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Wednesday, August 26, 2009

Iran's deeply disturbing missile development

Uzi Rubin, who oversaw the development of Israel's Arrow missile from 1991-99, discusses Iran's disturbing progress in offensive missile development.
It's not just Israel's problem anymore. The cumulative weight of Iranian missile development achievements in the last two years puts Iran's programs into a context which might be wider than the Middle East. Up to now, the Iranian programs could fit only a local scenario. However, recent developments may show not necessarily the intention but at least the capability of the Iranians to extend their missile program to potential targets beyond the Middle East.


In 1988 the Iranians had only Scud B and Scud C missiles. Ten years later they had their first operational Shahab III. The Iranians bought the Shahab, which has a range of 1,300 km., from North Korea, including the production line. We now see the Iranians building underground silos for the Shahab, to make it more survivable.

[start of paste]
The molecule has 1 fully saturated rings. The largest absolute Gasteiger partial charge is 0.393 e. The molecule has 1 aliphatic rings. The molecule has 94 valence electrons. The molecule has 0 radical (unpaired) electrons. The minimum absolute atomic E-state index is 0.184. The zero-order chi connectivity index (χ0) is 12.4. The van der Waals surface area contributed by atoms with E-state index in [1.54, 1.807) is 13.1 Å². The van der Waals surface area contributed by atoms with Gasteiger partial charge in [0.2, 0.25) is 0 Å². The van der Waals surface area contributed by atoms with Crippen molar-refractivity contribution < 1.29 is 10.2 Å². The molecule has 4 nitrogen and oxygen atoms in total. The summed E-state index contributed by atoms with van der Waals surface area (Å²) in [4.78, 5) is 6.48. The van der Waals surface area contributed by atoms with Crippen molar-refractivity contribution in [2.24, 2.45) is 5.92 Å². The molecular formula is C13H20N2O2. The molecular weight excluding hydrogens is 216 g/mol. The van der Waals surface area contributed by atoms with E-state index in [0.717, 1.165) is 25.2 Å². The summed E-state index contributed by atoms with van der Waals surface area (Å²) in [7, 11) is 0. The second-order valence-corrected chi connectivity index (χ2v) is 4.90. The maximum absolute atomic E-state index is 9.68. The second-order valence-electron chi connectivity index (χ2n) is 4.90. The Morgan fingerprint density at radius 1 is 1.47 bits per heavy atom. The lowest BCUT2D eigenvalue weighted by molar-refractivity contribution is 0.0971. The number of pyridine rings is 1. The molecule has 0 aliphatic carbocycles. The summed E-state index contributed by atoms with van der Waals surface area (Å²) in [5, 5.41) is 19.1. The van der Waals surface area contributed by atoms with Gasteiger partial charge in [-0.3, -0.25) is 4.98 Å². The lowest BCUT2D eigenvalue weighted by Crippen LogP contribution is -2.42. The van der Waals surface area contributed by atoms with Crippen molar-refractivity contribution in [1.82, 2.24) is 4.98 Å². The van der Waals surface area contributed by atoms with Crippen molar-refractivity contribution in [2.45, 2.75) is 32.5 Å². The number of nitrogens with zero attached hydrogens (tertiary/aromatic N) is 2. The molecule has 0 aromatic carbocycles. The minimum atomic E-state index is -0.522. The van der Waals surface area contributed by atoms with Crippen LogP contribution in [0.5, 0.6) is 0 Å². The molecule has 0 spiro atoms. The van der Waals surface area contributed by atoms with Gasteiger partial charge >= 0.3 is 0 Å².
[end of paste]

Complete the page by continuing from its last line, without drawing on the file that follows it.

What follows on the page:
The Iranians are also now capable of taking an unguided rocket like the Zalzal - that Hizbullah also has - and turning it into a guided rocket with a range of 200 kilometers. This is an original Iranian project; we don't see it anywhere else.

They have also upgraded their ballistic missiles to become satellite launchers. To orbit a satellite is a very complicated project. There are missile stages, and a careful guidance and control system to insert the satellite into a stable, desired trajectory. They took the Shahab, extended it a bit, added more propellant, and now they have the Safir space launch vehicle. They launched it twice and the second time it was successful; for a while they had a test satellite in orbit. They built a two-stage satellite launcher with a very elegant upper stage, incomparable to anything we know - an impressive engineering achievement.